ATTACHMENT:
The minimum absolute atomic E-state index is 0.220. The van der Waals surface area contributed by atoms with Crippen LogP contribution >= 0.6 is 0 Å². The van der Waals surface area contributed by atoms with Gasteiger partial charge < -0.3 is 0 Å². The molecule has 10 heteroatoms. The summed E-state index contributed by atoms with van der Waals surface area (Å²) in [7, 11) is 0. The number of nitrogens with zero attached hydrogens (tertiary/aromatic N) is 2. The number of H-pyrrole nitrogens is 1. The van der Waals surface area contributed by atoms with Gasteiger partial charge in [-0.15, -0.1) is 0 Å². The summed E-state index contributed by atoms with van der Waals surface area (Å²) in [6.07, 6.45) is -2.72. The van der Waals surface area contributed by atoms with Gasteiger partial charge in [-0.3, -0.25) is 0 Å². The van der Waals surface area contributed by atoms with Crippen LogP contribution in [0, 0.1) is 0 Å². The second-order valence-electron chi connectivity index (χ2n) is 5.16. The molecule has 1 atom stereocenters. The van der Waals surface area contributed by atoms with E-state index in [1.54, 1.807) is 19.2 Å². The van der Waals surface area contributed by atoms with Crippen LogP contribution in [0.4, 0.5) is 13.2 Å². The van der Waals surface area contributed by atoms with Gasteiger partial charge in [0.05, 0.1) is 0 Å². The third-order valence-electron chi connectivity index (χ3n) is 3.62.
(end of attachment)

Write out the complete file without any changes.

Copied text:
The minimum absolute atomic E-state index is 0.220. The van der Waals surface area contributed by atoms with Crippen LogP contribution >= 0.6 is 0 Å². The van der Waals surface area contributed by atoms with Gasteiger partial charge < -0.3 is 0 Å². The molecule has 10 heteroatoms. The summed E-state index contributed by atoms with van der Waals surface area (Å²) in [7, 11) is 0. The number of nitrogens with zero attached hydrogens (tertiary/aromatic N) is 2. The number of H-pyrrole nitrogens is 1. The van der Waals surface area contributed by atoms with Gasteiger partial charge in [-0.15, -0.1) is 0 Å². The summed E-state index contributed by atoms with van der Waals surface area (Å²) in [6.07, 6.45) is -2.72. The van der Waals surface area contributed by atoms with Gasteiger partial charge in [-0.3, -0.25) is 0 Å². The van der Waals surface area contributed by atoms with Crippen LogP contribution in [0, 0.1) is 0 Å². The second-order valence-electron chi connectivity index (χ2n) is 5.16. The molecule has 1 atom stereocenters. The van der Waals surface area contributed by atoms with E-state index in [1.54, 1.807) is 19.2 Å². The van der Waals surface area contributed by atoms with Crippen LogP contribution in [0.4, 0.5) is 13.2 Å². The van der Waals surface area contributed by atoms with Gasteiger partial charge in [0.05, 0.1) is 0 Å². The third-order valence-electron chi connectivity index (χ3n) is 3.62.